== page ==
Book Review: Invisible City, by Julia Dahl

Originally published in the May 13, 2014 issue of Shelf Awareness for Readers. Reprinted here with permission. If you don't already receive it, sign up here to receive a bi-weekly dose of readerly goodness in your inbox.

Julia Dahl's debut novel, Invisible City, wraps a well-plotted mystery in the setting of an ultra-Orthodox Jewish community in Brooklyn, N.Y. The result is a fast-paced, smart novel of murder, journalistic ethics and religion.

Rebekah Roberts, a young journalist, moves to New York City fresh out of college to look for one thing: a job as a big-city reporter. Though Rebekah strikes out at the large papers, she lands a job as a stringer for the New York Tribune, a tabloid-like local rag. When Rebekah is sent to cover the murder of a Hasidic woman, she is shocked to discover how insular this community is--so much so that the murdered woman's body is buried without an autopsy and with little inquiry into her death. But she also finds herself learning more about her own mother, an ultra-Orthodox Jew who left Rebekah and her father to return to her religious community when Rebekah was a newborn.

As Invisible City unfolds and Rebekah pushes for more information about the crime, Dahl weaves together Rebekah's own story, including her battles with anxiety and questions about her mother, with a broader exploration of the Hasidim. Dahl comes to fiction with a background as a crime and criminal justice journalist, and it shows; crisp dialogue and a strong sense of intrigue keep Invisible City moving forward to the very end. Though the mystery may be resolved, readers are left with enough questions to leave them anticipating more of Rebekah Roberts' story--good news for all, as a sequel is underway.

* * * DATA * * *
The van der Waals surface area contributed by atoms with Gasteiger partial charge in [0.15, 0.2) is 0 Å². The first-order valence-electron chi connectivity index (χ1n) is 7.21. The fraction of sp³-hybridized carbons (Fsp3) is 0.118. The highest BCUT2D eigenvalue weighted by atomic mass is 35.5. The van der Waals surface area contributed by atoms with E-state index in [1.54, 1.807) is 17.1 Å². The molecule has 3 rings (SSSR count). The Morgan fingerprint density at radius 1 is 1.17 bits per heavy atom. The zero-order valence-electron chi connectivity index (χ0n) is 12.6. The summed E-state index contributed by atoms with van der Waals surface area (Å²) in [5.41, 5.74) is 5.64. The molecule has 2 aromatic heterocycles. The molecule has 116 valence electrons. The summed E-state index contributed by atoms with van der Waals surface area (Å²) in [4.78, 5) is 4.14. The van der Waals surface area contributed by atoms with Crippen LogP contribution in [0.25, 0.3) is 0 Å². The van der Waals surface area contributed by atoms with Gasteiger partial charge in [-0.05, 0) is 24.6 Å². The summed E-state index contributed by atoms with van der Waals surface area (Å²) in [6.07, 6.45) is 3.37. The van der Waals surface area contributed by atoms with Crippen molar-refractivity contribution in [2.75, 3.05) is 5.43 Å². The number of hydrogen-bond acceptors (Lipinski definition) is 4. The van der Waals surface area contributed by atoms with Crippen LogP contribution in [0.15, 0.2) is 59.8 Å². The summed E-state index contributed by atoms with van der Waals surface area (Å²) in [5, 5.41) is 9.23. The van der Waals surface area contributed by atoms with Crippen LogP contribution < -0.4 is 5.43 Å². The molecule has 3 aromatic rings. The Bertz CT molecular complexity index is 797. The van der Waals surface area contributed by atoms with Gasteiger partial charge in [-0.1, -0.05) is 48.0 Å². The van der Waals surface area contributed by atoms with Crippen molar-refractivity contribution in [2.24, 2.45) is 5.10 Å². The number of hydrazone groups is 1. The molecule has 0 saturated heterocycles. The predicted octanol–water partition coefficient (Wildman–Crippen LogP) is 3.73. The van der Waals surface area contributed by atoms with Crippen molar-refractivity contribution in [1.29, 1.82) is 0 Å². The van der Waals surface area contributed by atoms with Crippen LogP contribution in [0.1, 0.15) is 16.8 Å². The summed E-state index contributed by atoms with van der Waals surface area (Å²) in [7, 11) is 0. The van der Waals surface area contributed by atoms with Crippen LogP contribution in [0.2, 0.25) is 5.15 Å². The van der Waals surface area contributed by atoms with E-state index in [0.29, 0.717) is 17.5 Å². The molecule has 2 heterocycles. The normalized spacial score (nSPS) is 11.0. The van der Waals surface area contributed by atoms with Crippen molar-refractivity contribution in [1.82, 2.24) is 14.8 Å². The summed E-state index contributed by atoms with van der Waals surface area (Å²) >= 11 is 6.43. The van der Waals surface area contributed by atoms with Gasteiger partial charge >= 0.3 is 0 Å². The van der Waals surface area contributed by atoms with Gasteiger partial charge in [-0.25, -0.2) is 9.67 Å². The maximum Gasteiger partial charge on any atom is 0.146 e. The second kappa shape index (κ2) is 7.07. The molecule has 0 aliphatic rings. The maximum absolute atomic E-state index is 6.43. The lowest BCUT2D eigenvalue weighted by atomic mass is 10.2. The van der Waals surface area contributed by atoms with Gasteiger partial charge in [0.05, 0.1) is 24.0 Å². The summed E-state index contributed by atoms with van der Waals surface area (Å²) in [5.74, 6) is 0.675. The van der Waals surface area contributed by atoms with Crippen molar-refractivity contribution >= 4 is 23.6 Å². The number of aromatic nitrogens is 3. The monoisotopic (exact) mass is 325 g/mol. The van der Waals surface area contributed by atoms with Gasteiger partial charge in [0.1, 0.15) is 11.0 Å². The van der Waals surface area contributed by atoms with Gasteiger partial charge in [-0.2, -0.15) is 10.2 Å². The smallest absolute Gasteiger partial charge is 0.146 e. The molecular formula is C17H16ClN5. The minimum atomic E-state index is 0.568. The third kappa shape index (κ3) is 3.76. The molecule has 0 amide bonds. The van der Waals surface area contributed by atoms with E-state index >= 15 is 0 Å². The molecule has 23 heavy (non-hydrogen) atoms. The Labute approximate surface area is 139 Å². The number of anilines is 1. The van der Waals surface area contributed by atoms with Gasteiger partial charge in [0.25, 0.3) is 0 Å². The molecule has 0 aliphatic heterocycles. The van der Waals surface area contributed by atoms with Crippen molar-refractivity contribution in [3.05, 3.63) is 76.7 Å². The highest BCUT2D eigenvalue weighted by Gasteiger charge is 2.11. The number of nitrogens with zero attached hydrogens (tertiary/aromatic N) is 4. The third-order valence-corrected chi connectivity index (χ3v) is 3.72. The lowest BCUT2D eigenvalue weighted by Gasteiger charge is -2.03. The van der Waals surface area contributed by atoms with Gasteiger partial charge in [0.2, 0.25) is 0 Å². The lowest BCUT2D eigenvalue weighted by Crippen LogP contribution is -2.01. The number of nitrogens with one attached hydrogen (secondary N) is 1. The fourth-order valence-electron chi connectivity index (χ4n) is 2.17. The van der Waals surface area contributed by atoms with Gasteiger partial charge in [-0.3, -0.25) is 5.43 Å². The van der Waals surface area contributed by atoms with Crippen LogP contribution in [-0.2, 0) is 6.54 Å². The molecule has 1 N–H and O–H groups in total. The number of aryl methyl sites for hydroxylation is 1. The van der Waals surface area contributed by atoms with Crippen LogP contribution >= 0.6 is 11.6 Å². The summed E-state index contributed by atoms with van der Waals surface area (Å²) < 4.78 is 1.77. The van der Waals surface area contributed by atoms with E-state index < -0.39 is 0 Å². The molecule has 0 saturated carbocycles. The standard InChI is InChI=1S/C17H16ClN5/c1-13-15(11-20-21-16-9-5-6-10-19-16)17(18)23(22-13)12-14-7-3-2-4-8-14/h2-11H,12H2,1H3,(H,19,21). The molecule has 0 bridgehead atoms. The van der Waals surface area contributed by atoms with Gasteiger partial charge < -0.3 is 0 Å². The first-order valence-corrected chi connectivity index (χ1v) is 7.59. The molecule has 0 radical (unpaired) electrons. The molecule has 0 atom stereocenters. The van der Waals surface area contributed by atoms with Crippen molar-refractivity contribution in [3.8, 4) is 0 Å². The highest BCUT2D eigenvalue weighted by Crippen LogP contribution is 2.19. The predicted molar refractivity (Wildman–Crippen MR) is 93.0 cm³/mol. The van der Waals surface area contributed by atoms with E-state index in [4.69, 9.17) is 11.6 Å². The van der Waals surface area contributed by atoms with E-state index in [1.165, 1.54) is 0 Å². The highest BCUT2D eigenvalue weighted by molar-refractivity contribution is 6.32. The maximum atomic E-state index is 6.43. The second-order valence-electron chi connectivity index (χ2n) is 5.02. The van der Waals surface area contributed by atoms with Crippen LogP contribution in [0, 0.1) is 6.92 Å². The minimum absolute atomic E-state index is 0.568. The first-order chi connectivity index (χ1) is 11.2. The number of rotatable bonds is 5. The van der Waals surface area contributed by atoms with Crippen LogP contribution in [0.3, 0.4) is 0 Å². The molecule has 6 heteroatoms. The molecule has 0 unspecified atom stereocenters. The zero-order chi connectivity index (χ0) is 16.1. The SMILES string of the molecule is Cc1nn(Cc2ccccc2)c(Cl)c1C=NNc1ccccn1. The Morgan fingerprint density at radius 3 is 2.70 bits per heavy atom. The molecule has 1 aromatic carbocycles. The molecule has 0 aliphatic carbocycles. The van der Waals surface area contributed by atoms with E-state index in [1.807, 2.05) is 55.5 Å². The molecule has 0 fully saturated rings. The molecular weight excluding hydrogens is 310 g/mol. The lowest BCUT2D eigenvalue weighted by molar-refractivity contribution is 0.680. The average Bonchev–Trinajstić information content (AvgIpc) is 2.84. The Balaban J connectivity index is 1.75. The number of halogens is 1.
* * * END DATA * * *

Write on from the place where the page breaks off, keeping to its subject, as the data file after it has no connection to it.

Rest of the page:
Invisible City | Julia Dahl | Minotaur | Hardcover | May 2014

#BoutofBooks 2014: Updates

I'll be updating this post over the course of the week with daily updates, mini-challenges, etc. 

Work went off the rails yesterday, and a belated Mother's Day dinner/Game of Thrones viewing event with my family meant limited time to read. I did make significant headway in the first volume of Brian K. Vaughn's The Last Man, however, and am planning to finish this and Volume 2 tonight.
  • Books completed: 0
  • Books read: Y: The Last Man, Vol 1
  • Pages read: 80

Day 2 Update: Two Graphic Novels Complete
Work is still crazy, but I managed to finish the first two volumes of Brian Vaughn’s Y: The Last Man series, and have made a 100-page dent in Thorn Jack. So, not too shabby overall. Hoping to finish Thorn Jack today, with any luck!
  • Books completed: 2
  • Books read: Y: The Last Man, Vol 1; Y: The Last Man, Vol 2; Thorn Jack
  • Pages read: 356

Day 3 Update: Still Slow...
A very belated update post for Day 3 of #boutofbooks! I still haven’t finished Thorn Jack, which I’d hope to complete last night, but I did add some Mindy to the mix. And now that it’s 11PM on Day 4, maybe I’ll actually crack open a book?